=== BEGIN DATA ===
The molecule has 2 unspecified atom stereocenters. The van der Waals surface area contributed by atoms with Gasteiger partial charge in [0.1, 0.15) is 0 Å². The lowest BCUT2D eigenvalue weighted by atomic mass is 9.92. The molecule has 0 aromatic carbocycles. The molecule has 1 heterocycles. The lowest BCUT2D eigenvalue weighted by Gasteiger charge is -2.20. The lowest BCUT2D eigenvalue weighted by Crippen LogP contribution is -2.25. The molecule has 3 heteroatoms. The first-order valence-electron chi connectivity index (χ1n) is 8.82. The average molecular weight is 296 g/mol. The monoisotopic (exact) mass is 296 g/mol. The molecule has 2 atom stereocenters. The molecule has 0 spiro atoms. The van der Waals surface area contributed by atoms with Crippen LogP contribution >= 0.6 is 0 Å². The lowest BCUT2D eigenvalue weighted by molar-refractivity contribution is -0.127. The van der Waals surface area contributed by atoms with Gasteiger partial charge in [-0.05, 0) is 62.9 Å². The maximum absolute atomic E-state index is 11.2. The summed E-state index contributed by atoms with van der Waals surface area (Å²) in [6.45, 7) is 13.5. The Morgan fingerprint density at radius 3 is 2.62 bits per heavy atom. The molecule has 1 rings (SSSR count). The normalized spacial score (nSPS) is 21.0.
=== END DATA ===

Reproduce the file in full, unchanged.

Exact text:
The molecule has 2 unspecified atom stereocenters. The van der Waals surface area contributed by atoms with Gasteiger partial charge in [0.1, 0.15) is 0 Å². The lowest BCUT2D eigenvalue weighted by atomic mass is 9.92. The molecule has 0 aromatic carbocycles. The molecule has 1 heterocycles. The lowest BCUT2D eigenvalue weighted by Gasteiger charge is -2.20. The lowest BCUT2D eigenvalue weighted by Crippen LogP contribution is -2.25. The molecule has 3 heteroatoms. The first-order valence-electron chi connectivity index (χ1n) is 8.82. The average molecular weight is 296 g/mol. The monoisotopic (exact) mass is 296 g/mol. The molecule has 2 atom stereocenters. The molecule has 0 spiro atoms. The van der Waals surface area contributed by atoms with Crippen LogP contribution >= 0.6 is 0 Å². The lowest BCUT2D eigenvalue weighted by molar-refractivity contribution is -0.127. The van der Waals surface area contributed by atoms with Gasteiger partial charge in [-0.05, 0) is 62.9 Å². The maximum absolute atomic E-state index is 11.2. The summed E-state index contributed by atoms with van der Waals surface area (Å²) in [6.45, 7) is 13.5. The Morgan fingerprint density at radius 3 is 2.62 bits per heavy atom. The molecule has 1 rings (SSSR count). The normalized spacial score (nSPS) is 21.0.